Who would have thought a single line could be so difficult to write?
Throughout the entire eighteen-month writing process, my novel was called The Ballo Brothers, which was the name of my grandfather’s vaudeville act. He and his partner are the central figures in the story, which is set in Paris in the week just before World War I. But there’s a woman who is also a main character, and my agent didn’t think a title with “Brothers” in it was sufficiently accurate.
So about a month ago I began to work on a new title. No problem. I’ve always been fairly good at titles with my short stories. But I drew a blank. I tried short ones, long ones, literal ones and vague ones. I’ve prepared lists of descriptive words and tried dozens of combinations and nothing captures the essence of the story. Opening Acts? Closing Acts? Songs of War? Songs of Discord? Nothing worked. As we’re now ready to solicit publishers, I suggested we submit it as The Novel Formerly Known as The Ballo Brothers. Publishers might not see the humor in that.
Fortunately my agent, Rob Daniel of Andrea Hurst Literary Management is a patient man. Each time he rejected my title efforts he suggested I concentrate on the essence of the book. What is it really about at its core?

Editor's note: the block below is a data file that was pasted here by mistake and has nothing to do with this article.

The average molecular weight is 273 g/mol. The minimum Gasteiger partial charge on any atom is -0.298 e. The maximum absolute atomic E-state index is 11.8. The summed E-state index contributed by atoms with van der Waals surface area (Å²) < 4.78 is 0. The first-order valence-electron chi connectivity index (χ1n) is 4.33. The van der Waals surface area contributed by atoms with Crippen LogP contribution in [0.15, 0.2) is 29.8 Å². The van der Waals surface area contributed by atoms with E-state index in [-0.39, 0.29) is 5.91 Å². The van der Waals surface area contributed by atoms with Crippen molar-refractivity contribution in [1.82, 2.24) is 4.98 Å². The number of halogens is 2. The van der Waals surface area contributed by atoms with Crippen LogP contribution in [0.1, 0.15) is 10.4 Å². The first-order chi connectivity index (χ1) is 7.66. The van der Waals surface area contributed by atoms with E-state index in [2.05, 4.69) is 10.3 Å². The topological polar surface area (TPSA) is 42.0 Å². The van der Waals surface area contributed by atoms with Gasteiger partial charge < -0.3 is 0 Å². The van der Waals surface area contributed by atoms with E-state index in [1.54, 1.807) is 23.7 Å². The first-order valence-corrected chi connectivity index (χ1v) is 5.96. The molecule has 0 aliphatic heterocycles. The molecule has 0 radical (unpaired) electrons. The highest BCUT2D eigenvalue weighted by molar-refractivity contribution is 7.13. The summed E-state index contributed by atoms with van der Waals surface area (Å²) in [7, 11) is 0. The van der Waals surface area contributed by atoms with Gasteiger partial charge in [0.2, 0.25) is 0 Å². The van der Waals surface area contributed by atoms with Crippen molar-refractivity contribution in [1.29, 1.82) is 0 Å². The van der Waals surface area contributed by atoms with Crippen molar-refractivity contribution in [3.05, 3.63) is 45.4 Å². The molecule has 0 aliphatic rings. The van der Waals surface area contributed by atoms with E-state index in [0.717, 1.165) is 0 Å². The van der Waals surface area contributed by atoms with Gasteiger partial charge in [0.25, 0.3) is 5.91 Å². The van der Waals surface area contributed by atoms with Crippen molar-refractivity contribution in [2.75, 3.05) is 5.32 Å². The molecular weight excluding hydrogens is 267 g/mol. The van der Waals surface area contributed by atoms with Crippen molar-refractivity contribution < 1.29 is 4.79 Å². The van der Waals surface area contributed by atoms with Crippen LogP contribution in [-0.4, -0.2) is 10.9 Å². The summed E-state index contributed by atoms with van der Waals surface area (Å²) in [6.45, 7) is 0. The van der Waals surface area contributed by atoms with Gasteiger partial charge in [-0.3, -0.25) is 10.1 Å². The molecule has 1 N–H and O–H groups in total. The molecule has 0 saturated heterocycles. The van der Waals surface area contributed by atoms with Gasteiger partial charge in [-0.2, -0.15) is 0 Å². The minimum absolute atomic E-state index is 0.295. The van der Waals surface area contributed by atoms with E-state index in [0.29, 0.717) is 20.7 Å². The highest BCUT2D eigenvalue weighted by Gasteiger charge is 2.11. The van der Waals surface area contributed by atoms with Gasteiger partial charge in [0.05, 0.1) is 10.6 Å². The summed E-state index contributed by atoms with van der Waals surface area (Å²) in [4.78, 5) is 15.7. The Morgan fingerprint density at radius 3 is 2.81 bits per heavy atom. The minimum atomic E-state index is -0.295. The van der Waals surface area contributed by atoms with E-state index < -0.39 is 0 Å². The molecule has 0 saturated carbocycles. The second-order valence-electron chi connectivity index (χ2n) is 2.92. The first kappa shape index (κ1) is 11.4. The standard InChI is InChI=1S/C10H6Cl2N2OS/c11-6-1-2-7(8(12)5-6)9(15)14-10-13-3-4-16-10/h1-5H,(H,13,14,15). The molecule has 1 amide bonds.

I turned to my local writers’ group for help and they gave me some good suggestions, but I still wasn’t there. I even searched web sites having to do with the theater and the war, hoping to find a term or phrase that worked.
And then, finally, without warning or further provocation, an inspiration. As the Music Fades Away, Sure. It captures the tone of the book—Europe slipping from peacetime into war, and has a literary application in that the performers must stop playing when their theater abruptly closes. I think it will work. I’m waiting to hear back from Rob. I hope he likes it. I hope, too, that he doesn’t ask me to start considering pseudonyms. Hmmm. How does the writer formerly known as Joe Ponepinto sound?